In 2013, Dr. Kaplan became one of the founding members of the International Society of Nutritional Psychiatry Research (ISNPR.org), an organization that emphasizes the importance of nutrition “above the neck.” In 2016, she retired from full-time academic work, but is still passionate about supporting young researchers who are studying nutrition and mental health. To help them do so, Dr. Kaplan has established two donor-advised charitable funds, one in Canada and one in the United States.

Endowed Chair of Psychology Established at University of Tampa Honoring Dr. Janet Matthews

In November, Dr. David Stern, University of Tampa Provost, announced the creation of the Janet R. Matthews Endowed Chair of Psychology, established by Dr. Lee Matthews, honoring his wife, Janet, who passed away in March.

According to the official announcement, the endowed chair is the first in the University’s history to be named after a UT alumna or alumnus, and the first endowed chair outside the Sykes College of Business. The endowment will be used to support a new faculty chair position in the Department of Psychology, within UT’s College of Social Sciences, Mathematics and Education.

Dr. Stern said that the creation of an endowed chair in psychology is a “wonderful addition to one of our strongest and most popular programs.”

“It will enable us to recruit an accomplished teacher-scholar whose work will enhance our reputation, attract students who want the opportunity to study and collaborate in research with the chair holder and will be a fitting honor for two of our alumni who have had nationally renowned careers in psychology,” Stern said.

The honor commemorates Janet and Lee Matthews meeting as freshmen at The University of Tampa (UT) in 1962, where they married as undergraduates and went on to become established and renowned clinical and academic psychologists. More than 55 years after meeting, Janet and Lee had planned to make a significant gift to UT and, in honor of Janet, established the Endowed Chair, said Stern.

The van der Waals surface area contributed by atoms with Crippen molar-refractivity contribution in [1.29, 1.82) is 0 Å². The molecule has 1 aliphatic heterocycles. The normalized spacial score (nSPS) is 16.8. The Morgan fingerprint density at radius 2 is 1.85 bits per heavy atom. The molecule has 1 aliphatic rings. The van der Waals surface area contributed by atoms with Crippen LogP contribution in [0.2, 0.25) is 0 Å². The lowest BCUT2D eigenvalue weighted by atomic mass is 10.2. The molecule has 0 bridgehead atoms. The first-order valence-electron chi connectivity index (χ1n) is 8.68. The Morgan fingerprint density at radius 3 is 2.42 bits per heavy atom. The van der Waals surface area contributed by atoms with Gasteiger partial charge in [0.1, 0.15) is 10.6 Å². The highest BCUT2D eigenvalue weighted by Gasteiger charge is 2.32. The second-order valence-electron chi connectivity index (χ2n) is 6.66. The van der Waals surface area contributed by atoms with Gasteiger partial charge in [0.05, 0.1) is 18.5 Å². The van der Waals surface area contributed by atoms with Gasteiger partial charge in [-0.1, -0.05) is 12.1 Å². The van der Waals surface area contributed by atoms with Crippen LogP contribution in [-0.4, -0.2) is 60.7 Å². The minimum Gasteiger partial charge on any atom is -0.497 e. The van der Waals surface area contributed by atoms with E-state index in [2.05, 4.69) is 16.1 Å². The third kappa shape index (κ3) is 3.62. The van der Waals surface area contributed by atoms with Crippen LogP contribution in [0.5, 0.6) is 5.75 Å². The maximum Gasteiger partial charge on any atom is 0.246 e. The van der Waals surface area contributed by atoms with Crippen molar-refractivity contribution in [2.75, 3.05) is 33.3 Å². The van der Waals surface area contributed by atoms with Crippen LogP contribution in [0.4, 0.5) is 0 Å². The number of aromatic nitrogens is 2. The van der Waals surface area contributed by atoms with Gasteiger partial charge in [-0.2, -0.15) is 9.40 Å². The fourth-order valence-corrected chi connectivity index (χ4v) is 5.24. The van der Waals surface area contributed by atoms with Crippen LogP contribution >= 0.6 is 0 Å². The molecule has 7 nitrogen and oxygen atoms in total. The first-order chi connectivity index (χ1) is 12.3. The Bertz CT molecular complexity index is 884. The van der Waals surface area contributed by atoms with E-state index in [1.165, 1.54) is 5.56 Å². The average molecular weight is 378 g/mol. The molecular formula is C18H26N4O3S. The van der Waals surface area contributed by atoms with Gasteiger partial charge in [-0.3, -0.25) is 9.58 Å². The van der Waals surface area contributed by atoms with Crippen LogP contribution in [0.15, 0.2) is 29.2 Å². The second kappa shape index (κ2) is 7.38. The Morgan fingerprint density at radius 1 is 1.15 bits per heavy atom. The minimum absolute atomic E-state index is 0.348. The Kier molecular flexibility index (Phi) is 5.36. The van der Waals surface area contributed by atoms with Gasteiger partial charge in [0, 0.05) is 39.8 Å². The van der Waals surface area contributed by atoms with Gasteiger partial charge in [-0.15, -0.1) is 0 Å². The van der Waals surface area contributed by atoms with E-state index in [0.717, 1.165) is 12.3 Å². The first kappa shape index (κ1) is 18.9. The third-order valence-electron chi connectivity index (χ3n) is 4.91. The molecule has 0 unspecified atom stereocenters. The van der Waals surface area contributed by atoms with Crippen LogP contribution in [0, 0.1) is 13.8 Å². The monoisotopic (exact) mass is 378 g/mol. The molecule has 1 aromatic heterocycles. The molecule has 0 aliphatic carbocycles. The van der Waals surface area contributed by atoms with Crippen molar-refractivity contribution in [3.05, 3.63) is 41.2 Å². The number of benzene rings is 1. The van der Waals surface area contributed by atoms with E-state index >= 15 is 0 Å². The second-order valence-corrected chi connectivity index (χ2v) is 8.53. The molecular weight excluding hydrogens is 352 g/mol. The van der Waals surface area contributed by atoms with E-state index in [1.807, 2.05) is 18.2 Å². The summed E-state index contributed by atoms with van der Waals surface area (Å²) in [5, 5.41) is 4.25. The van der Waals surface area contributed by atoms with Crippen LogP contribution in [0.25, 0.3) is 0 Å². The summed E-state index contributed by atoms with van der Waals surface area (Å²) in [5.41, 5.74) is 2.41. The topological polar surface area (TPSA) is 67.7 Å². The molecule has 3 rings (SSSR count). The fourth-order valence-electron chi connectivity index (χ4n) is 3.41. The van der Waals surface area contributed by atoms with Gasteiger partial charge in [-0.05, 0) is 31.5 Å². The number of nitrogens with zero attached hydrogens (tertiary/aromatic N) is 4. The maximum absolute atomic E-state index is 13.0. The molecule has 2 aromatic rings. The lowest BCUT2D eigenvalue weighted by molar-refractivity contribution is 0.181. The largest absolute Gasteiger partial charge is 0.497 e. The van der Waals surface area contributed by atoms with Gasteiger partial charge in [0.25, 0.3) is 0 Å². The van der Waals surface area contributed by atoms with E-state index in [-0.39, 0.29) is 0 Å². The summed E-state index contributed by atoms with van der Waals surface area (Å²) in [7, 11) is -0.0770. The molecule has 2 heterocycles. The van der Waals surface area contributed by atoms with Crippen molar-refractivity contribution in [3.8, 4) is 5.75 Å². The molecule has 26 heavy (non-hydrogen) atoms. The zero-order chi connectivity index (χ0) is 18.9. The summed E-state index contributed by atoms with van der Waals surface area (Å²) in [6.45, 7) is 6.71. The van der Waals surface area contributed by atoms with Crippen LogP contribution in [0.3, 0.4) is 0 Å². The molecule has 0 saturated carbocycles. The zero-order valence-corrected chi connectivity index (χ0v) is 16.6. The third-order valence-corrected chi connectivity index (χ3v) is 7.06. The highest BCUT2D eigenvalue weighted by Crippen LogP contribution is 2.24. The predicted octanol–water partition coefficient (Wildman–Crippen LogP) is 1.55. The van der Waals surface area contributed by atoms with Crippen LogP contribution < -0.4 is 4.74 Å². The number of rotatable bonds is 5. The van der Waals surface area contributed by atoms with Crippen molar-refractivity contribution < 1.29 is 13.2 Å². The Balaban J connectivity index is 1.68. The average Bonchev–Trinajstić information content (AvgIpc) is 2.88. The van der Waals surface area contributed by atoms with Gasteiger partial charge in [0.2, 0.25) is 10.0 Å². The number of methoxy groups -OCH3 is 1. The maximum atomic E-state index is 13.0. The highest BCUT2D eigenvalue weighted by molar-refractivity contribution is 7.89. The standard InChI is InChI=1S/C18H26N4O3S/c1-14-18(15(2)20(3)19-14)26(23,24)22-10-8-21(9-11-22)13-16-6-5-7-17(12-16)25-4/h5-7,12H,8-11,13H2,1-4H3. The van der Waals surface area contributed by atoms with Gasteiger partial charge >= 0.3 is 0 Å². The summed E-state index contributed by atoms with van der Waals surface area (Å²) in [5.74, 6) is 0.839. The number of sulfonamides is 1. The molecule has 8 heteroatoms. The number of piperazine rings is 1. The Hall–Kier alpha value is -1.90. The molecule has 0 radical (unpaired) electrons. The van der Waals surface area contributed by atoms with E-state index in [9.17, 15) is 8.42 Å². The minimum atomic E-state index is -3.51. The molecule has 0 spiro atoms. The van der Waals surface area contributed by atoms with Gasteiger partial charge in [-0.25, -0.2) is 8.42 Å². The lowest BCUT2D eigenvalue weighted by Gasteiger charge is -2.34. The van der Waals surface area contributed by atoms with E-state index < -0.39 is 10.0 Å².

Jack Geller, dean of the College of Social Sciences, Mathematics and Education, said the gift will substantively impact both faculty and our students in psychology.

“The Janet R. Matthews Ph.D. Endowed Chair of Psychology, along with the associated Drs. Janet and Lee Matthews Psychology Student Award, is by far the most comprehensive gift to date in the College of Social Sciences, Mathematics and Education,” Geller said.

In recognition of the gift, UT has also established the Drs. Janet and Lee Matthews Psychology Award, which will be given annually to an outstanding rising senior psychology major.   “Endowed chairs are among the most generous and critical gifts in higher education and support academic excellence,” said Ronald Vaughn, UT president. “And having it named after two esteemed psychologists brings prestige to the University and will certainly help us attract outstanding faculty.